Armed with practical experience, you're ready to decide what you want to do and put together your business plan--the most critical element of your restaurant. Map everything out on paper before you buy the first spoon or crack the first egg. Melman says 80 percent of what makes your restaurant a success will take place before you ever open the doors.
Your business plan should include: a clear definition of your concept; a description of your market; menu and pricing; detailed financial information, including start-up capital (amount and sources) and long-term income and expense forecasts; a marketing plan; employee hiring, training and retention programs; and plans to deal with challenges restaurateurs face every day. Bill Ellison, 30, and Frank Perez, 31, co-own and operate Frasier's, a sports bar in Apopka, Florida. Ellison recommends including an exit strategy. "Know how you'll get out if things go bad, as well as how you'll get out if things are going good," he says.
Be thorough, but don't write your plan in concrete. "You have to go into it being flexible," Ellison says. "Don't say 'This is what I have to offer; take it or leave it.' Open with an idea, then evolve to what the customers want."
Putting the Plan Into Action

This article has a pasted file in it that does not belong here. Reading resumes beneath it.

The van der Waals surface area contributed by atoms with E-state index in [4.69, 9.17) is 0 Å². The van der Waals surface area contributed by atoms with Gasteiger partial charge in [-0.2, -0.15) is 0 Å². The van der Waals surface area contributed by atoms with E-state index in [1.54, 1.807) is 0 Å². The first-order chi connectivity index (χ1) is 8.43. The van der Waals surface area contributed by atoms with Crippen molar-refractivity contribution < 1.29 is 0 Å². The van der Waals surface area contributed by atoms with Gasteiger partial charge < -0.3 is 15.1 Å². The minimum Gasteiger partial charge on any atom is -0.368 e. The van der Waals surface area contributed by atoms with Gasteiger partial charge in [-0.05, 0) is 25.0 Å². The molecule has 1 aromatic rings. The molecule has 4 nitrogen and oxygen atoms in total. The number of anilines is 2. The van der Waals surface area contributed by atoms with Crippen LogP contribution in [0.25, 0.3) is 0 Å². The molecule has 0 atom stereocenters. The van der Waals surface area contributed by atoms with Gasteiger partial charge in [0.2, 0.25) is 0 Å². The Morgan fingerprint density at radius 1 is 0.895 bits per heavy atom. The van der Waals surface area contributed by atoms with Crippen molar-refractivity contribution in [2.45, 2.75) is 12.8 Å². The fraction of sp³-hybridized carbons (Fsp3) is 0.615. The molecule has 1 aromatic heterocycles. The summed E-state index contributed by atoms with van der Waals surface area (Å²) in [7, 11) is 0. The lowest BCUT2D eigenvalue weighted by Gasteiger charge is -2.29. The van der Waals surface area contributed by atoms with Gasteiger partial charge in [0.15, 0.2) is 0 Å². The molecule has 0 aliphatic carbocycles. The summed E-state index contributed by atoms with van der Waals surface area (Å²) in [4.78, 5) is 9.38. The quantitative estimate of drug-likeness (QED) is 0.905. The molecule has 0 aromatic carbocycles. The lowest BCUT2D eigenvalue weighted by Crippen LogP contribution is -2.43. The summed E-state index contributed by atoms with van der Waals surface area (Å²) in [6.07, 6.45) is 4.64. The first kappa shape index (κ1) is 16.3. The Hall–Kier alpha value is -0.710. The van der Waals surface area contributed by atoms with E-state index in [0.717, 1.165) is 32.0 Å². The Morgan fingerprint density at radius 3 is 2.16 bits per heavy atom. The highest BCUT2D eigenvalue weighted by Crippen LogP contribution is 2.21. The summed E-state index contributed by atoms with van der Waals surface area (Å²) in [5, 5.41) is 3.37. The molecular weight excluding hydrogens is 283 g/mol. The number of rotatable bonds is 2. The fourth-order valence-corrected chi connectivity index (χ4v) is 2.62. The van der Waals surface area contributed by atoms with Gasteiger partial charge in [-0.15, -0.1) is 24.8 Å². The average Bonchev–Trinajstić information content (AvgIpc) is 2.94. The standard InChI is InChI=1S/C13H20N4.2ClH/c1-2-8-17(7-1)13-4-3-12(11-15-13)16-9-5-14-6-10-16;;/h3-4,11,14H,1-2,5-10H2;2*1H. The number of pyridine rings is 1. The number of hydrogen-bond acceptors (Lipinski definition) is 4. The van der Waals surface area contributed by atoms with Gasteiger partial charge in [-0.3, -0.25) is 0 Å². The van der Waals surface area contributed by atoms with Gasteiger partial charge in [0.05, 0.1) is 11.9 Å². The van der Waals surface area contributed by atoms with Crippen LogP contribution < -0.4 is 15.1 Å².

Once you've decided on the concept and market, begin scouting for a location. Issues to consider when choosing where to put your restaurant:
- Area demographics: Do the people who live and work in the vicinity fit the profile of your target market?
- Traffic: Consider foot and vehicle traffic. How many pedestrians and cars go by daily? How accessible is the location to passers-by?
- Parking: Is the parking adequate, convenient and safe?
- Nearby businesses and other elements: What's around the location, and how might it affect your operation?
- Future development: Check with the local planning board to see if anything, such as additional buildings or road construction, is in the works.
If you're considering a location that has been the site of another restaurant, study its history so you know why the previous operation failed--and be sure it's something you can overcome.
The Franchise Option
A viable alternative to starting a restaurant from scratch is buying a franchise. There are a variety of options in the food-service category, from fast-food operations and ice cream shops to fine-dining restaurants and everything in between.
The benefits of a franchise include a proven format, marketing and operations support, and at least some degree of name recognition. But if you have your own ideas for the concept or menu, you may find a franchise too restrictive.
Franchise consultant Gene Getchell says the most important thing to look for when considering a restaurant franchise is that the concept is new and unique. "Look for quality and creativity, something that stands out, that's not a 'me, too,'" he says.
The unique element may be the food, the building or the presentation--whatever it is, it needs to be different enough to fill a gap in the market and attract the consumer.
For a winning restaurant franchise, Getchell recommends that the franchisor:
- Have a proven track record of success
- Demonstrate financial stability
- Have a clear expansion strategy
- Be very selective about who can purchase a franchise
- Not put any pressure on you to make a fast decision